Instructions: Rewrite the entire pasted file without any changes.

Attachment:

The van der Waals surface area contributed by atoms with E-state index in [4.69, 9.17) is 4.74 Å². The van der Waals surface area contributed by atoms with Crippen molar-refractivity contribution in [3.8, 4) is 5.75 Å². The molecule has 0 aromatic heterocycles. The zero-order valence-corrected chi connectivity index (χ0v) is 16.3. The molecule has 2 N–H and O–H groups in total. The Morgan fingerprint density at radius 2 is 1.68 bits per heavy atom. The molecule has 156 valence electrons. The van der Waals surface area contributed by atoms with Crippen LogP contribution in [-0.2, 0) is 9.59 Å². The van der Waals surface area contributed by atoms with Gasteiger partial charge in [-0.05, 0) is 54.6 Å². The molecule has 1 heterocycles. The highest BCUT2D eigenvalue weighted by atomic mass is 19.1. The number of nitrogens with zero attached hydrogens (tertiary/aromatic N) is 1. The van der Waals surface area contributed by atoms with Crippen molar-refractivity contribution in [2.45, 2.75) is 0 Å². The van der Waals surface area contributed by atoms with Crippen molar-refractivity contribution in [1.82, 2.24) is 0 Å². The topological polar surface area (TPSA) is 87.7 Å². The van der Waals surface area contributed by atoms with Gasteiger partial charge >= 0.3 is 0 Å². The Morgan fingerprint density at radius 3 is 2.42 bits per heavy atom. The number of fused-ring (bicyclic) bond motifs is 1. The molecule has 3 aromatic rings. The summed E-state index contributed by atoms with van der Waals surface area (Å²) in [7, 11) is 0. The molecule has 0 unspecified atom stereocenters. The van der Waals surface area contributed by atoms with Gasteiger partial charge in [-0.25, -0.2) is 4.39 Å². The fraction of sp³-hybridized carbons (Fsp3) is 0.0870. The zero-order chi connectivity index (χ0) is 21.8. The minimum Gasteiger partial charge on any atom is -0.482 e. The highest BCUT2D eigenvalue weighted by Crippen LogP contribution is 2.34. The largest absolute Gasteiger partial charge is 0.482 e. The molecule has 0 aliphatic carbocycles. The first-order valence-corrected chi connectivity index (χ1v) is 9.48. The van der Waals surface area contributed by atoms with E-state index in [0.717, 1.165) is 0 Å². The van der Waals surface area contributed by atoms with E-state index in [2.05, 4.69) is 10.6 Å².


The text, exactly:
The van der Waals surface area contributed by atoms with E-state index in [4.69, 9.17) is 4.74 Å². The van der Waals surface area contributed by atoms with Crippen molar-refractivity contribution in [3.8, 4) is 5.75 Å². The molecule has 0 aromatic heterocycles. The zero-order valence-corrected chi connectivity index (χ0v) is 16.3. The molecule has 2 N–H and O–H groups in total. The Morgan fingerprint density at radius 2 is 1.68 bits per heavy atom. The molecule has 156 valence electrons. The van der Waals surface area contributed by atoms with Crippen LogP contribution in [-0.2, 0) is 9.59 Å². The van der Waals surface area contributed by atoms with Gasteiger partial charge in [-0.05, 0) is 54.6 Å². The molecule has 1 heterocycles. The highest BCUT2D eigenvalue weighted by atomic mass is 19.1. The number of nitrogens with zero attached hydrogens (tertiary/aromatic N) is 1. The van der Waals surface area contributed by atoms with Crippen molar-refractivity contribution in [2.45, 2.75) is 0 Å². The van der Waals surface area contributed by atoms with Crippen molar-refractivity contribution in [1.82, 2.24) is 0 Å². The topological polar surface area (TPSA) is 87.7 Å². The van der Waals surface area contributed by atoms with Gasteiger partial charge >= 0.3 is 0 Å². The Morgan fingerprint density at radius 3 is 2.42 bits per heavy atom. The number of fused-ring (bicyclic) bond motifs is 1. The molecule has 3 aromatic rings. The summed E-state index contributed by atoms with van der Waals surface area (Å²) in [7, 11) is 0. The molecule has 0 unspecified atom stereocenters. The van der Waals surface area contributed by atoms with Gasteiger partial charge in [-0.25, -0.2) is 4.39 Å². The fraction of sp³-hybridized carbons (Fsp3) is 0.0870. The zero-order chi connectivity index (χ0) is 21.8. The minimum Gasteiger partial charge on any atom is -0.482 e. The highest BCUT2D eigenvalue weighted by Crippen LogP contribution is 2.34. The largest absolute Gasteiger partial charge is 0.482 e. The molecule has 0 aliphatic carbocycles. The first-order valence-corrected chi connectivity index (χ1v) is 9.48. The van der Waals surface area contributed by atoms with E-state index in [0.717, 1.165) is 0 Å². The van der Waals surface area contributed by atoms with E-state index in [2.05, 4.69) is 10.6 Å².